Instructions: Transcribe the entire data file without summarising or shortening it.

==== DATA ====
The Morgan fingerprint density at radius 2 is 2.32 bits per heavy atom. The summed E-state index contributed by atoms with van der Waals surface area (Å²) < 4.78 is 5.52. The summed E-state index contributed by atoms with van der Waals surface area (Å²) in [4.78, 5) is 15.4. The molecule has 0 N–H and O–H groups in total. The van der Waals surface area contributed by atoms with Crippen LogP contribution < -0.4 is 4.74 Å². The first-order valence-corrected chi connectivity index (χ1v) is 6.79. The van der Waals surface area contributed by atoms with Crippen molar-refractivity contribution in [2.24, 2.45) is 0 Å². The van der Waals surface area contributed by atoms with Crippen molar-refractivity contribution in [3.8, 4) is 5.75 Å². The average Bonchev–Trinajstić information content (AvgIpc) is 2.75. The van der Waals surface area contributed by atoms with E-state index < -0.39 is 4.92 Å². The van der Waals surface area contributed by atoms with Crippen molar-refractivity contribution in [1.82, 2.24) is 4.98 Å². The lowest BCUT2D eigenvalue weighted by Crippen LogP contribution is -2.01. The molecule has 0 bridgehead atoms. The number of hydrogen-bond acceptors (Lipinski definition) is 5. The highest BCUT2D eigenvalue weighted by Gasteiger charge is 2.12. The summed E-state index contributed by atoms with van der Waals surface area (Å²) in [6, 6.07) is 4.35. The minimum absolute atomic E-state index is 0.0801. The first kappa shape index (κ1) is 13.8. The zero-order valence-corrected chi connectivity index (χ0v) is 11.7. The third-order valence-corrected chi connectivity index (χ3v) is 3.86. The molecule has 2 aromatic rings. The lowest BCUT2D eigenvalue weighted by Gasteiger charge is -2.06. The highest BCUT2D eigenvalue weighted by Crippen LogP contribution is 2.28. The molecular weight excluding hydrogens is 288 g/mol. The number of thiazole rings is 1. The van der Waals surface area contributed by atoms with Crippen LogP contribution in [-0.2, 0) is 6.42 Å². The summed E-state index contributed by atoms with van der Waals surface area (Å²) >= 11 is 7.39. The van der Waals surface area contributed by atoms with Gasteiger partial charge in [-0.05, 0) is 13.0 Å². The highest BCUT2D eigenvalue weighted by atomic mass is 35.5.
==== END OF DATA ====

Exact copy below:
The Morgan fingerprint density at radius 2 is 2.32 bits per heavy atom. The summed E-state index contributed by atoms with van der Waals surface area (Å²) < 4.78 is 5.52. The summed E-state index contributed by atoms with van der Waals surface area (Å²) in [4.78, 5) is 15.4. The molecule has 0 N–H and O–H groups in total. The van der Waals surface area contributed by atoms with Crippen LogP contribution < -0.4 is 4.74 Å². The first-order valence-corrected chi connectivity index (χ1v) is 6.79. The van der Waals surface area contributed by atoms with Crippen molar-refractivity contribution in [2.24, 2.45) is 0 Å². The van der Waals surface area contributed by atoms with Crippen molar-refractivity contribution in [3.8, 4) is 5.75 Å². The average Bonchev–Trinajstić information content (AvgIpc) is 2.75. The van der Waals surface area contributed by atoms with E-state index < -0.39 is 4.92 Å². The van der Waals surface area contributed by atoms with Crippen molar-refractivity contribution in [1.82, 2.24) is 4.98 Å². The lowest BCUT2D eigenvalue weighted by Crippen LogP contribution is -2.01. The molecule has 0 bridgehead atoms. The number of hydrogen-bond acceptors (Lipinski definition) is 5. The highest BCUT2D eigenvalue weighted by Gasteiger charge is 2.12. The summed E-state index contributed by atoms with van der Waals surface area (Å²) in [6, 6.07) is 4.35. The minimum absolute atomic E-state index is 0.0801. The first kappa shape index (κ1) is 13.8. The zero-order valence-corrected chi connectivity index (χ0v) is 11.7. The third-order valence-corrected chi connectivity index (χ3v) is 3.86. The molecule has 2 aromatic rings. The lowest BCUT2D eigenvalue weighted by Gasteiger charge is -2.06. The highest BCUT2D eigenvalue weighted by Crippen LogP contribution is 2.28. The molecular weight excluding hydrogens is 288 g/mol. The number of thiazole rings is 1. The van der Waals surface area contributed by atoms with Crippen LogP contribution in [-0.2, 0) is 6.42 Å². The summed E-state index contributed by atoms with van der Waals surface area (Å²) >= 11 is 7.39. The van der Waals surface area contributed by atoms with Gasteiger partial charge in [-0.05, 0) is 13.0 Å². The highest BCUT2D eigenvalue weighted by atomic mass is 35.5.